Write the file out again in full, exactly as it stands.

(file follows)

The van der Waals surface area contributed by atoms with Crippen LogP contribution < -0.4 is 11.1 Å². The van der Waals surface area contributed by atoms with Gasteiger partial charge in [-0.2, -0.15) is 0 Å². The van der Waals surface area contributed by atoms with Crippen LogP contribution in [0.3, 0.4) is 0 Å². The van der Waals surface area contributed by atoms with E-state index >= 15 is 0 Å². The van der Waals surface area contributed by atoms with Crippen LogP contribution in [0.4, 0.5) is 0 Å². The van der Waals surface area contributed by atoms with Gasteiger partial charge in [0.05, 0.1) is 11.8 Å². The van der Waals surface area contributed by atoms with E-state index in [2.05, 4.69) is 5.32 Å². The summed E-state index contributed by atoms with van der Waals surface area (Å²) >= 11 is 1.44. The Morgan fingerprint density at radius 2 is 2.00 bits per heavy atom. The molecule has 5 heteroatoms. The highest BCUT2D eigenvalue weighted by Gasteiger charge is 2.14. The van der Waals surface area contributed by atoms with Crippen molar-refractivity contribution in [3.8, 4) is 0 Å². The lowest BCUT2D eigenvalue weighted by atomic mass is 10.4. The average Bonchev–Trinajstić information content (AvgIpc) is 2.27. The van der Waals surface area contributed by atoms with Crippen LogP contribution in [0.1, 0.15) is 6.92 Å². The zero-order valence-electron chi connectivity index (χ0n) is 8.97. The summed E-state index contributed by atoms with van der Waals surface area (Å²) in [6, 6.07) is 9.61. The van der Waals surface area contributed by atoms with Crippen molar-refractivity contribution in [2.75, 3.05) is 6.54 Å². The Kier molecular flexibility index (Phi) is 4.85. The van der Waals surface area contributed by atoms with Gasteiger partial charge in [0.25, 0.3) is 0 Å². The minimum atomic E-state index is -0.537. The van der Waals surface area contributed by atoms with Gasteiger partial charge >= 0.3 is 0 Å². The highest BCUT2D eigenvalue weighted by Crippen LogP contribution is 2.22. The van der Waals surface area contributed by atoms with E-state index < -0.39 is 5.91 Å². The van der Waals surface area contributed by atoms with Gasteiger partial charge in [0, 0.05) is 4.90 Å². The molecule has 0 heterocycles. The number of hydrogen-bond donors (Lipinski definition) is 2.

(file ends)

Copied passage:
The van der Waals surface area contributed by atoms with Crippen LogP contribution < -0.4 is 11.1 Å². The van der Waals surface area contributed by atoms with Gasteiger partial charge in [-0.2, -0.15) is 0 Å². The van der Waals surface area contributed by atoms with Crippen LogP contribution in [0.3, 0.4) is 0 Å². The van der Waals surface area contributed by atoms with E-state index >= 15 is 0 Å². The van der Waals surface area contributed by atoms with Crippen LogP contribution in [0.4, 0.5) is 0 Å². The van der Waals surface area contributed by atoms with Gasteiger partial charge in [0.05, 0.1) is 11.8 Å². The van der Waals surface area contributed by atoms with E-state index in [2.05, 4.69) is 5.32 Å². The summed E-state index contributed by atoms with van der Waals surface area (Å²) >= 11 is 1.44. The Morgan fingerprint density at radius 2 is 2.00 bits per heavy atom. The molecule has 5 heteroatoms. The highest BCUT2D eigenvalue weighted by Gasteiger charge is 2.14. The van der Waals surface area contributed by atoms with Crippen molar-refractivity contribution in [3.8, 4) is 0 Å². The lowest BCUT2D eigenvalue weighted by atomic mass is 10.4. The average Bonchev–Trinajstić information content (AvgIpc) is 2.27. The van der Waals surface area contributed by atoms with Crippen LogP contribution in [0.1, 0.15) is 6.92 Å². The zero-order valence-electron chi connectivity index (χ0n) is 8.97. The summed E-state index contributed by atoms with van der Waals surface area (Å²) in [6, 6.07) is 9.61. The van der Waals surface area contributed by atoms with Crippen molar-refractivity contribution in [2.75, 3.05) is 6.54 Å². The Kier molecular flexibility index (Phi) is 4.85. The van der Waals surface area contributed by atoms with Gasteiger partial charge in [0.25, 0.3) is 0 Å². The minimum atomic E-state index is -0.537. The van der Waals surface area contributed by atoms with Gasteiger partial charge >= 0.3 is 0 Å². The highest BCUT2D eigenvalue weighted by Crippen LogP contribution is 2.22. The van der Waals surface area contributed by atoms with E-state index < -0.39 is 5.91 Å². The van der Waals surface area contributed by atoms with Gasteiger partial charge in [0, 0.05) is 4.90 Å². The molecule has 0 heterocycles. The number of hydrogen-bond donors (Lipinski definition) is 2.